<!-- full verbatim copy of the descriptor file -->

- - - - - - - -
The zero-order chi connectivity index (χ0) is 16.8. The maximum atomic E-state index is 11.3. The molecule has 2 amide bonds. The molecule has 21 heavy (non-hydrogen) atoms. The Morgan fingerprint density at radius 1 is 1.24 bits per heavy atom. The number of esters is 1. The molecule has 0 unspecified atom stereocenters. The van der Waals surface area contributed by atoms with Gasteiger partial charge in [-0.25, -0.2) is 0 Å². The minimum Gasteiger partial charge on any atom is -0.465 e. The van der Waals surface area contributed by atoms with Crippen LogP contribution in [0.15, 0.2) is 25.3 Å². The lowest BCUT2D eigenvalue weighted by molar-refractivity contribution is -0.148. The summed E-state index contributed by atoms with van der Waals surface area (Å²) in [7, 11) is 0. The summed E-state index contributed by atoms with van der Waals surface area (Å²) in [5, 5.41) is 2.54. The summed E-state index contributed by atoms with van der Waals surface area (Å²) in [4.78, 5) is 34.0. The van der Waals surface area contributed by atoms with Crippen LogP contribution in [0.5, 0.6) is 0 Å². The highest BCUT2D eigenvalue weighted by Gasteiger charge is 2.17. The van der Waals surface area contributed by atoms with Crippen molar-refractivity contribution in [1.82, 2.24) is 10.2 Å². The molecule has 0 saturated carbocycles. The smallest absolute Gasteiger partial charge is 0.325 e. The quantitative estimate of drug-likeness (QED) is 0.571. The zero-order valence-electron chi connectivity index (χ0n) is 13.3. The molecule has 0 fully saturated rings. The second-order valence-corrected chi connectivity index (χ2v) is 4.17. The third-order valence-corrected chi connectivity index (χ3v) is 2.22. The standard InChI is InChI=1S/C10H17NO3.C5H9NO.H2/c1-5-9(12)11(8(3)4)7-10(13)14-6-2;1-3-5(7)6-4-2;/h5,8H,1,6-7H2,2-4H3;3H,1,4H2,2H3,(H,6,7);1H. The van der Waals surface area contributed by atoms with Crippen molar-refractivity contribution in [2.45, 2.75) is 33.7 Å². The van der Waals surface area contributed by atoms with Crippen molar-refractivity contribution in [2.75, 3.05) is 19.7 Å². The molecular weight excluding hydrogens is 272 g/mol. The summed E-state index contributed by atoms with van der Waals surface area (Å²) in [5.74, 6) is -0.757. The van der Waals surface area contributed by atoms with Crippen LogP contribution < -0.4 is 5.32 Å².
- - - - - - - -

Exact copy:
The zero-order chi connectivity index (χ0) is 16.8. The maximum atomic E-state index is 11.3. The molecule has 2 amide bonds. The molecule has 21 heavy (non-hydrogen) atoms. The Morgan fingerprint density at radius 1 is 1.24 bits per heavy atom. The number of esters is 1. The molecule has 0 unspecified atom stereocenters. The van der Waals surface area contributed by atoms with Gasteiger partial charge in [-0.25, -0.2) is 0 Å². The minimum Gasteiger partial charge on any atom is -0.465 e. The van der Waals surface area contributed by atoms with Crippen LogP contribution in [0.15, 0.2) is 25.3 Å². The lowest BCUT2D eigenvalue weighted by molar-refractivity contribution is -0.148. The summed E-state index contributed by atoms with van der Waals surface area (Å²) in [7, 11) is 0. The summed E-state index contributed by atoms with van der Waals surface area (Å²) in [5, 5.41) is 2.54. The summed E-state index contributed by atoms with van der Waals surface area (Å²) in [4.78, 5) is 34.0. The van der Waals surface area contributed by atoms with Crippen LogP contribution in [0.5, 0.6) is 0 Å². The highest BCUT2D eigenvalue weighted by Gasteiger charge is 2.17. The van der Waals surface area contributed by atoms with Crippen molar-refractivity contribution in [1.82, 2.24) is 10.2 Å². The molecule has 0 saturated carbocycles. The smallest absolute Gasteiger partial charge is 0.325 e. The quantitative estimate of drug-likeness (QED) is 0.571. The zero-order valence-electron chi connectivity index (χ0n) is 13.3. The molecule has 0 fully saturated rings. The second-order valence-corrected chi connectivity index (χ2v) is 4.17. The third-order valence-corrected chi connectivity index (χ3v) is 2.22. The standard InChI is InChI=1S/C10H17NO3.C5H9NO.H2/c1-5-9(12)11(8(3)4)7-10(13)14-6-2;1-3-5(7)6-4-2;/h5,8H,1,6-7H2,2-4H3;3H,1,4H2,2H3,(H,6,7);1H. The van der Waals surface area contributed by atoms with Crippen molar-refractivity contribution in [2.45, 2.75) is 33.7 Å². The van der Waals surface area contributed by atoms with Crippen molar-refractivity contribution in [2.75, 3.05) is 19.7 Å². The molecular weight excluding hydrogens is 272 g/mol. The summed E-state index contributed by atoms with van der Waals surface area (Å²) in [5.74, 6) is -0.757. The van der Waals surface area contributed by atoms with Crippen LogP contribution < -0.4 is 5.32 Å².